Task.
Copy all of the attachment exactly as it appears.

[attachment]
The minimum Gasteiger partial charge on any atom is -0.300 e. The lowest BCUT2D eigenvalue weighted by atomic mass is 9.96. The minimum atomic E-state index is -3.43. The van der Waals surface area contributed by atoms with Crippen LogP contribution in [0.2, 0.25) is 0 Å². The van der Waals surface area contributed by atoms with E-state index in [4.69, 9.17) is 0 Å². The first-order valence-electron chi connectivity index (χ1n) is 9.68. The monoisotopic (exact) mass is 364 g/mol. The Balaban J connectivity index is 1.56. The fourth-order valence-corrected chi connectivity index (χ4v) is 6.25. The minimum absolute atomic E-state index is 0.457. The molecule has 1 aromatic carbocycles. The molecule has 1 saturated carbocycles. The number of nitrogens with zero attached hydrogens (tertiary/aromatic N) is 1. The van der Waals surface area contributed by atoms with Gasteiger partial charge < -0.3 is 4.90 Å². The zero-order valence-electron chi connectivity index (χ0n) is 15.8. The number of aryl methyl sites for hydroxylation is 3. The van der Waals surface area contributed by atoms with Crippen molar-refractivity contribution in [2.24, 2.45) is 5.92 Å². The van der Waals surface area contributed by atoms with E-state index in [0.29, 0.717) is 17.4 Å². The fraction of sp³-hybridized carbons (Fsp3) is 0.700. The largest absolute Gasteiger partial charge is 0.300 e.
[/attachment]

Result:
The minimum Gasteiger partial charge on any atom is -0.300 e. The lowest BCUT2D eigenvalue weighted by atomic mass is 9.96. The minimum atomic E-state index is -3.43. The van der Waals surface area contributed by atoms with Crippen LogP contribution in [0.2, 0.25) is 0 Å². The van der Waals surface area contributed by atoms with E-state index in [4.69, 9.17) is 0 Å². The first-order valence-electron chi connectivity index (χ1n) is 9.68. The monoisotopic (exact) mass is 364 g/mol. The Balaban J connectivity index is 1.56. The fourth-order valence-corrected chi connectivity index (χ4v) is 6.25. The minimum absolute atomic E-state index is 0.457. The molecule has 1 aromatic carbocycles. The molecule has 1 saturated carbocycles. The number of nitrogens with zero attached hydrogens (tertiary/aromatic N) is 1. The van der Waals surface area contributed by atoms with Gasteiger partial charge < -0.3 is 4.90 Å². The zero-order valence-electron chi connectivity index (χ0n) is 15.8. The number of aryl methyl sites for hydroxylation is 3. The van der Waals surface area contributed by atoms with Crippen molar-refractivity contribution in [2.24, 2.45) is 5.92 Å². The van der Waals surface area contributed by atoms with E-state index in [0.29, 0.717) is 17.4 Å². The fraction of sp³-hybridized carbons (Fsp3) is 0.700. The largest absolute Gasteiger partial charge is 0.300 e.